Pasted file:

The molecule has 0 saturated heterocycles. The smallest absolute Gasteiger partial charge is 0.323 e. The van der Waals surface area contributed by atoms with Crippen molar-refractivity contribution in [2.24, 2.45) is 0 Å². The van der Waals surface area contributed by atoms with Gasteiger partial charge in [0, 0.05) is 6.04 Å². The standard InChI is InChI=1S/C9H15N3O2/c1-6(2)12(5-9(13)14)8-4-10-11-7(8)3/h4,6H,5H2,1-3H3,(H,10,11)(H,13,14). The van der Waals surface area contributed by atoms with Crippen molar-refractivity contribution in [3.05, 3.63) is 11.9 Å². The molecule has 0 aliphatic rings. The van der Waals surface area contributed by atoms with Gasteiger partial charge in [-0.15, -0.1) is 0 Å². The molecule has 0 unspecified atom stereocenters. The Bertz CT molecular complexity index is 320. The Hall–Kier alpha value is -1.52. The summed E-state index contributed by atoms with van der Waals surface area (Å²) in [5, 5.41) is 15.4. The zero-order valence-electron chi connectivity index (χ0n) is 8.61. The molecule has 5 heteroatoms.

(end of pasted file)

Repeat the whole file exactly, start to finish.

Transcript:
The molecule has 0 saturated heterocycles. The smallest absolute Gasteiger partial charge is 0.323 e. The van der Waals surface area contributed by atoms with Crippen molar-refractivity contribution in [2.24, 2.45) is 0 Å². The van der Waals surface area contributed by atoms with Gasteiger partial charge in [0, 0.05) is 6.04 Å². The standard InChI is InChI=1S/C9H15N3O2/c1-6(2)12(5-9(13)14)8-4-10-11-7(8)3/h4,6H,5H2,1-3H3,(H,10,11)(H,13,14). The van der Waals surface area contributed by atoms with Crippen molar-refractivity contribution in [3.05, 3.63) is 11.9 Å². The molecule has 0 aliphatic rings. The van der Waals surface area contributed by atoms with Gasteiger partial charge in [-0.15, -0.1) is 0 Å². The molecule has 0 unspecified atom stereocenters. The Bertz CT molecular complexity index is 320. The Hall–Kier alpha value is -1.52. The summed E-state index contributed by atoms with van der Waals surface area (Å²) in [5, 5.41) is 15.4. The zero-order valence-electron chi connectivity index (χ0n) is 8.61. The molecule has 5 heteroatoms.